Graff's Farm, comprising the main house, the barn, the rainwater tank footings, the milking shed, the remnants of the freestanding wall and the well, is of outstanding historical significance to the State of Victoria as part of the Westgarthtown settlement, for its association with the State's promotion of German settlement in Victoria. As part of the Westgarthtown settlement, Graff's Farm has an important association with William Westgarth, MLC, a notable pioneer of Victoria who was directly responsible for the immigrant communities in Victoria.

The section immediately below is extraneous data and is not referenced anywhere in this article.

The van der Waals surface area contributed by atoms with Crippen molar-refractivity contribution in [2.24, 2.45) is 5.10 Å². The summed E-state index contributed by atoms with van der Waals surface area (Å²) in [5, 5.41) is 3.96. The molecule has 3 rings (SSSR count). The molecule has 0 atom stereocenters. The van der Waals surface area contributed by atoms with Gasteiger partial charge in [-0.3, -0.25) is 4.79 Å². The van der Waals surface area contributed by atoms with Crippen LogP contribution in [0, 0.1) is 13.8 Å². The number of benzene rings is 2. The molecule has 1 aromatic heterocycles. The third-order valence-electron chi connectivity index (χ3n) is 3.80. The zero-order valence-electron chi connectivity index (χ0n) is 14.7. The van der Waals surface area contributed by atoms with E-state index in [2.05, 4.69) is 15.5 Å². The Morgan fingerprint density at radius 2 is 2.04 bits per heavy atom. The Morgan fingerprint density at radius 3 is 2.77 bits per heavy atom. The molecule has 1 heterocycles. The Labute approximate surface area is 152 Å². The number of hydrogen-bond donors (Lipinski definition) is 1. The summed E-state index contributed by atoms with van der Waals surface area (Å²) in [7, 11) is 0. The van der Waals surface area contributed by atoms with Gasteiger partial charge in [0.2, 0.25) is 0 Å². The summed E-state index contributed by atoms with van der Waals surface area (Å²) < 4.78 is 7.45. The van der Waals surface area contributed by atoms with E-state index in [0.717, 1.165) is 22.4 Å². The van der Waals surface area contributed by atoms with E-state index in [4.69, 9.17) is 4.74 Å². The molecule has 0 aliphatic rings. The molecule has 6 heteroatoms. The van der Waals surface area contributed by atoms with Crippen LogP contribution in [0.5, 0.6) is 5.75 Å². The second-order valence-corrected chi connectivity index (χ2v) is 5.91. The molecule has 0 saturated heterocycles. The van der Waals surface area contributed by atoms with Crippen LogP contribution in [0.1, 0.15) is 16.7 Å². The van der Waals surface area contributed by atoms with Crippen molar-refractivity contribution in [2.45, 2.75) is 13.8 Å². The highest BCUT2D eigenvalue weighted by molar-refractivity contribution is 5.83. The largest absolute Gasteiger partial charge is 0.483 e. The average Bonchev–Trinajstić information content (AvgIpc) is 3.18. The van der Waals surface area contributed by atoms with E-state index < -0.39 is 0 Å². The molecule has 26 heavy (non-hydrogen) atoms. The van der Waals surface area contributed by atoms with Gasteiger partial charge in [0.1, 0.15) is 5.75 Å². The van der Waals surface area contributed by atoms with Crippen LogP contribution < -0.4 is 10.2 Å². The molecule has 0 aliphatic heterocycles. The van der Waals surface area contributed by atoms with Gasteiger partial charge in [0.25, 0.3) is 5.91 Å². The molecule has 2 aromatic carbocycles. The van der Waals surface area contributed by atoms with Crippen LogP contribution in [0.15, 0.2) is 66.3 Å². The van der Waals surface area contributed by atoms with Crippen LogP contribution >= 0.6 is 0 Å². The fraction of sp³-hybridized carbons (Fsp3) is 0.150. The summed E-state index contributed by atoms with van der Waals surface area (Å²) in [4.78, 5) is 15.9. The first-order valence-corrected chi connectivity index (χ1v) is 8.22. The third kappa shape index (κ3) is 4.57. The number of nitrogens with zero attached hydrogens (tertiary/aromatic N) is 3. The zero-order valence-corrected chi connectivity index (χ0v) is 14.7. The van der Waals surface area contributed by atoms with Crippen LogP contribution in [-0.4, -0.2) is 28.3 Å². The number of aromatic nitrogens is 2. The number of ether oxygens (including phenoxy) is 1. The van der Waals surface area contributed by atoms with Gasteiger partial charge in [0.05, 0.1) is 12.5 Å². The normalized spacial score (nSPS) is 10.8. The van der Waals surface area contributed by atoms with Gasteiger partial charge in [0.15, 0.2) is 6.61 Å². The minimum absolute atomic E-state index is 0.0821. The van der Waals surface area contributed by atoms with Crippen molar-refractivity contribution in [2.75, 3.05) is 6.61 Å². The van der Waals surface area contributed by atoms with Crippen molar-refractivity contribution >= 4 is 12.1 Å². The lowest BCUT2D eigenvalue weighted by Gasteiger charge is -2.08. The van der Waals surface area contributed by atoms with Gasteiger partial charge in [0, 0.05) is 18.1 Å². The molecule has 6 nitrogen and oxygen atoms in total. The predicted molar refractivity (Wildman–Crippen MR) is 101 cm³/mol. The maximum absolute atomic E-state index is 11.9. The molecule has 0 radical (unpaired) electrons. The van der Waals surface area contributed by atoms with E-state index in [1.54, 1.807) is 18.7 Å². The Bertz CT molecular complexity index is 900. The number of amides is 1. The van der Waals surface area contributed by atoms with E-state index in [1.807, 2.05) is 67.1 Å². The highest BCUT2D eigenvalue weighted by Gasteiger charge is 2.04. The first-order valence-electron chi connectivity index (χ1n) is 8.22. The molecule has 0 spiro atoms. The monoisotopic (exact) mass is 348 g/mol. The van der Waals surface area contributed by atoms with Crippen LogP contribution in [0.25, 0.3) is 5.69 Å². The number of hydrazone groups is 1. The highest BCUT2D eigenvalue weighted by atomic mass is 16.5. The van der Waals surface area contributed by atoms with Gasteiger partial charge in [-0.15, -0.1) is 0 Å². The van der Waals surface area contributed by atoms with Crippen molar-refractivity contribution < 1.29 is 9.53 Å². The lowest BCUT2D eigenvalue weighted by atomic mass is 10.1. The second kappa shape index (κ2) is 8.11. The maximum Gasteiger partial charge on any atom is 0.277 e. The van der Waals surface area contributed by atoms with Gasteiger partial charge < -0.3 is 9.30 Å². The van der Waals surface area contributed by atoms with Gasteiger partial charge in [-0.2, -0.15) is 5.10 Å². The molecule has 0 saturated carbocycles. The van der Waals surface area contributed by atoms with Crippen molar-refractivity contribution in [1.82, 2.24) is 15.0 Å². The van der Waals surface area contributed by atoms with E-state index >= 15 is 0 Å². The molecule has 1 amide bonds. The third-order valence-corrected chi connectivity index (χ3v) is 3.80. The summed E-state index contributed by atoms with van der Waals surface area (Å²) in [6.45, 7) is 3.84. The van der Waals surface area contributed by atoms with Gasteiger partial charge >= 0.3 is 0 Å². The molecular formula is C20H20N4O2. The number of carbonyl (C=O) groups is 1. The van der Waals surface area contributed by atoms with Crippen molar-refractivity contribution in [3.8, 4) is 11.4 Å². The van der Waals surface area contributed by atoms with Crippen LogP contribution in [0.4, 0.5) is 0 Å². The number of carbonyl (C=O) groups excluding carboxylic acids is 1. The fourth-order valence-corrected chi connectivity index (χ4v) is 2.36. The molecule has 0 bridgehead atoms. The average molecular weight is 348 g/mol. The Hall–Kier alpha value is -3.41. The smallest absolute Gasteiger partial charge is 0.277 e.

The house, constructed in 1873 for Johann Graff, is of ashlar bluestone and is a two storey building with the upper level within the steeply pitched jerkin head roof. The glass roof lights were replaced with dormer windows in the late 1940s. The barn, also constructed of ashlar bluestone with jerkin head roof form, was probably intended to provide shelter to animals and hay storage on the upper level. These two buildings are obviously derived from rural German architecture and they represent a transportation of German building techniques to Victoria. The quality of the stonework in both the house and barn reflects the craftsmanship of the early German settlers, particularly in the working of bluestone.